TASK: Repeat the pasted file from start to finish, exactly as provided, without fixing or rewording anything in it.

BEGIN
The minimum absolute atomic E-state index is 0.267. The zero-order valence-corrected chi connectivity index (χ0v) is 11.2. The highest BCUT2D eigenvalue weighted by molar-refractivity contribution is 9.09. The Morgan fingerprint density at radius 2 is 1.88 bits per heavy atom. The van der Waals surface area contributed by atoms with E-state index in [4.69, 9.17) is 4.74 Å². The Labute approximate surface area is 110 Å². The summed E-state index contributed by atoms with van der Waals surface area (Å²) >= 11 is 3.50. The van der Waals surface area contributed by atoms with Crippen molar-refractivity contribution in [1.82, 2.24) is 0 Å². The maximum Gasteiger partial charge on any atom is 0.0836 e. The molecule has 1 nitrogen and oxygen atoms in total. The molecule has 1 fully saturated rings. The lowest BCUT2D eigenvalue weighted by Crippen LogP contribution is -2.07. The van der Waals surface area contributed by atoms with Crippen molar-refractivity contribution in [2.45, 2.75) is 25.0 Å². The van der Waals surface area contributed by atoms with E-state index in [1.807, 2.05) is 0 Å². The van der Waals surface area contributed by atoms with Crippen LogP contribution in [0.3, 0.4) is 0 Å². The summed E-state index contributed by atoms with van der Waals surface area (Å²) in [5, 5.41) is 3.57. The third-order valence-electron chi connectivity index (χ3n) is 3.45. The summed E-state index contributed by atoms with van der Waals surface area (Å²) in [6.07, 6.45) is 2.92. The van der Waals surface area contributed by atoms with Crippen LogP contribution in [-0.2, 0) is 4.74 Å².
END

The minimum absolute atomic E-state index is 0.267. The zero-order valence-corrected chi connectivity index (χ0v) is 11.2. The highest BCUT2D eigenvalue weighted by molar-refractivity contribution is 9.09. The Morgan fingerprint density at radius 2 is 1.88 bits per heavy atom. The van der Waals surface area contributed by atoms with E-state index in [4.69, 9.17) is 4.74 Å². The Labute approximate surface area is 110 Å². The summed E-state index contributed by atoms with van der Waals surface area (Å²) >= 11 is 3.50. The van der Waals surface area contributed by atoms with Crippen molar-refractivity contribution in [1.82, 2.24) is 0 Å². The maximum Gasteiger partial charge on any atom is 0.0836 e. The molecule has 1 nitrogen and oxygen atoms in total. The molecule has 1 fully saturated rings. The lowest BCUT2D eigenvalue weighted by Crippen LogP contribution is -2.07. The van der Waals surface area contributed by atoms with Crippen molar-refractivity contribution in [2.45, 2.75) is 25.0 Å². The van der Waals surface area contributed by atoms with E-state index in [1.807, 2.05) is 0 Å². The van der Waals surface area contributed by atoms with Crippen LogP contribution in [0.3, 0.4) is 0 Å². The summed E-state index contributed by atoms with van der Waals surface area (Å²) in [5, 5.41) is 3.57. The third-order valence-electron chi connectivity index (χ3n) is 3.45. The summed E-state index contributed by atoms with van der Waals surface area (Å²) in [6.07, 6.45) is 2.92. The van der Waals surface area contributed by atoms with Crippen LogP contribution in [-0.2, 0) is 4.74 Å².